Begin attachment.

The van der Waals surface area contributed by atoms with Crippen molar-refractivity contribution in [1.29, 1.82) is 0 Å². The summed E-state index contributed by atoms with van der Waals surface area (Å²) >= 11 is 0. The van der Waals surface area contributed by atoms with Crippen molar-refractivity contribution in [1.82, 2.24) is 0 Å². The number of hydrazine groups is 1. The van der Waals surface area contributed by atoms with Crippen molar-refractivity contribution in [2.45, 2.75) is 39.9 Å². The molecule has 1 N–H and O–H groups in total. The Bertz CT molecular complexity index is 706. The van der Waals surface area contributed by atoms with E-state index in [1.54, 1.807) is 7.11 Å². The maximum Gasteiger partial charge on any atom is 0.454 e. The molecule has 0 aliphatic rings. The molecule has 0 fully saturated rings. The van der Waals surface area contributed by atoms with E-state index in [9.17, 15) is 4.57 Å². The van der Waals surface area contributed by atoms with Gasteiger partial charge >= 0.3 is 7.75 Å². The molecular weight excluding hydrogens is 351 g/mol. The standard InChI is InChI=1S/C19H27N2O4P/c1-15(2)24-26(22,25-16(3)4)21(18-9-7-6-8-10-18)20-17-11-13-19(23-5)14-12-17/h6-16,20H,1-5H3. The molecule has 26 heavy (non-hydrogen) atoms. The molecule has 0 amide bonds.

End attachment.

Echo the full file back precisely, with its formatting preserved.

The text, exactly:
The van der Waals surface area contributed by atoms with Crippen molar-refractivity contribution in [1.29, 1.82) is 0 Å². The summed E-state index contributed by atoms with van der Waals surface area (Å²) >= 11 is 0. The van der Waals surface area contributed by atoms with Crippen molar-refractivity contribution in [1.82, 2.24) is 0 Å². The number of hydrazine groups is 1. The van der Waals surface area contributed by atoms with Crippen molar-refractivity contribution in [2.45, 2.75) is 39.9 Å². The molecule has 1 N–H and O–H groups in total. The Bertz CT molecular complexity index is 706. The van der Waals surface area contributed by atoms with E-state index in [1.54, 1.807) is 7.11 Å². The maximum Gasteiger partial charge on any atom is 0.454 e. The molecule has 0 aliphatic rings. The molecule has 0 fully saturated rings. The van der Waals surface area contributed by atoms with E-state index in [9.17, 15) is 4.57 Å². The van der Waals surface area contributed by atoms with Gasteiger partial charge >= 0.3 is 7.75 Å². The molecular weight excluding hydrogens is 351 g/mol. The standard InChI is InChI=1S/C19H27N2O4P/c1-15(2)24-26(22,25-16(3)4)21(18-9-7-6-8-10-18)20-17-11-13-19(23-5)14-12-17/h6-16,20H,1-5H3. The molecule has 26 heavy (non-hydrogen) atoms. The molecule has 0 amide bonds.